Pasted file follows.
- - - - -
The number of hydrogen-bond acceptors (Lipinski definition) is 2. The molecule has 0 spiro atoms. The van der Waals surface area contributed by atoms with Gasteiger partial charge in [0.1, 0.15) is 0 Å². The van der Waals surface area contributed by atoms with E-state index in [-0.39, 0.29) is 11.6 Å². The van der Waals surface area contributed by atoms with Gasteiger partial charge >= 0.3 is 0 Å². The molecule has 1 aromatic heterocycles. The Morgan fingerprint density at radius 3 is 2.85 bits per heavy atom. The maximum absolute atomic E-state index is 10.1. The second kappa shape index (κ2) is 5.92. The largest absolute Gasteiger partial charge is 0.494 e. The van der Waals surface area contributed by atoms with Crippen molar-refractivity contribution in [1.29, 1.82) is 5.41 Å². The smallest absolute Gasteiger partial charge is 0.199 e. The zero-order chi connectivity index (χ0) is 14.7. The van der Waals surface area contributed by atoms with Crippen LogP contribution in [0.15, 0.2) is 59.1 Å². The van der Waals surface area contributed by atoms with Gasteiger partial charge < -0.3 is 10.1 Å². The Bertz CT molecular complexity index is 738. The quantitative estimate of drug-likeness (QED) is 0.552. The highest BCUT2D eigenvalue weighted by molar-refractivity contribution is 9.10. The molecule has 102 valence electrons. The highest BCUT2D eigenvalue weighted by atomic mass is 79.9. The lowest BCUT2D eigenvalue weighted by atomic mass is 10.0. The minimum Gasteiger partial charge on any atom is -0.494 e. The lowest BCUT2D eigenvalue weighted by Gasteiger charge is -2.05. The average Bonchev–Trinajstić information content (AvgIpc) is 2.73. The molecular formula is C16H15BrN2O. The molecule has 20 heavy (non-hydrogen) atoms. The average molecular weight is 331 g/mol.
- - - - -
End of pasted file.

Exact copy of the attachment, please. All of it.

The number of hydrogen-bond acceptors (Lipinski definition) is 2. The molecule has 0 spiro atoms. The van der Waals surface area contributed by atoms with Gasteiger partial charge in [0.1, 0.15) is 0 Å². The van der Waals surface area contributed by atoms with E-state index in [-0.39, 0.29) is 11.6 Å². The van der Waals surface area contributed by atoms with Gasteiger partial charge >= 0.3 is 0 Å². The molecule has 1 aromatic heterocycles. The Morgan fingerprint density at radius 3 is 2.85 bits per heavy atom. The maximum absolute atomic E-state index is 10.1. The second kappa shape index (κ2) is 5.92. The largest absolute Gasteiger partial charge is 0.494 e. The van der Waals surface area contributed by atoms with Crippen molar-refractivity contribution in [1.29, 1.82) is 5.41 Å². The smallest absolute Gasteiger partial charge is 0.199 e. The zero-order chi connectivity index (χ0) is 14.7. The van der Waals surface area contributed by atoms with Crippen LogP contribution in [0.15, 0.2) is 59.1 Å². The van der Waals surface area contributed by atoms with Gasteiger partial charge < -0.3 is 10.1 Å². The Bertz CT molecular complexity index is 738. The quantitative estimate of drug-likeness (QED) is 0.552. The highest BCUT2D eigenvalue weighted by molar-refractivity contribution is 9.10. The molecule has 102 valence electrons. The highest BCUT2D eigenvalue weighted by atomic mass is 79.9. The lowest BCUT2D eigenvalue weighted by atomic mass is 10.0. The minimum Gasteiger partial charge on any atom is -0.494 e. The lowest BCUT2D eigenvalue weighted by Gasteiger charge is -2.05. The average Bonchev–Trinajstić information content (AvgIpc) is 2.73. The molecular formula is C16H15BrN2O. The molecule has 20 heavy (non-hydrogen) atoms. The average molecular weight is 331 g/mol.